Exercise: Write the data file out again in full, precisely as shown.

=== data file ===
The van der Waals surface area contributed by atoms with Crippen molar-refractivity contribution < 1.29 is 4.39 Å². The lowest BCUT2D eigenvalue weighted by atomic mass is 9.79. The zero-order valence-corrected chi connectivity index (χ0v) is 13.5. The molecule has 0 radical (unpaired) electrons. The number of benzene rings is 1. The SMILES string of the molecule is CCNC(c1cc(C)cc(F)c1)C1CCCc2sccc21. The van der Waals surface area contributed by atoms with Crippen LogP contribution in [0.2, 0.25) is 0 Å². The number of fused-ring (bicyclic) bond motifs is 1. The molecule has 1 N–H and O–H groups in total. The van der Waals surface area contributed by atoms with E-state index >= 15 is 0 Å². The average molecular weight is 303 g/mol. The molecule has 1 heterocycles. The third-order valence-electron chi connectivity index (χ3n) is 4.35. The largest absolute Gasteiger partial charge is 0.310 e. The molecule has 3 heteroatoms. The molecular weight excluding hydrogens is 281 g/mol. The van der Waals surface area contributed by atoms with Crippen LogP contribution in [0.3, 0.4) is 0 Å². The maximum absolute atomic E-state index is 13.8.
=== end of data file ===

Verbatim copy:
The van der Waals surface area contributed by atoms with Crippen molar-refractivity contribution < 1.29 is 4.39 Å². The lowest BCUT2D eigenvalue weighted by atomic mass is 9.79. The zero-order valence-corrected chi connectivity index (χ0v) is 13.5. The molecule has 0 radical (unpaired) electrons. The number of benzene rings is 1. The SMILES string of the molecule is CCNC(c1cc(C)cc(F)c1)C1CCCc2sccc21. The van der Waals surface area contributed by atoms with Crippen LogP contribution in [0.2, 0.25) is 0 Å². The number of fused-ring (bicyclic) bond motifs is 1. The molecule has 1 N–H and O–H groups in total. The van der Waals surface area contributed by atoms with E-state index >= 15 is 0 Å². The average molecular weight is 303 g/mol. The molecule has 1 heterocycles. The third-order valence-electron chi connectivity index (χ3n) is 4.35. The largest absolute Gasteiger partial charge is 0.310 e. The molecule has 3 heteroatoms. The molecular weight excluding hydrogens is 281 g/mol. The van der Waals surface area contributed by atoms with Crippen LogP contribution in [0.3, 0.4) is 0 Å². The maximum absolute atomic E-state index is 13.8.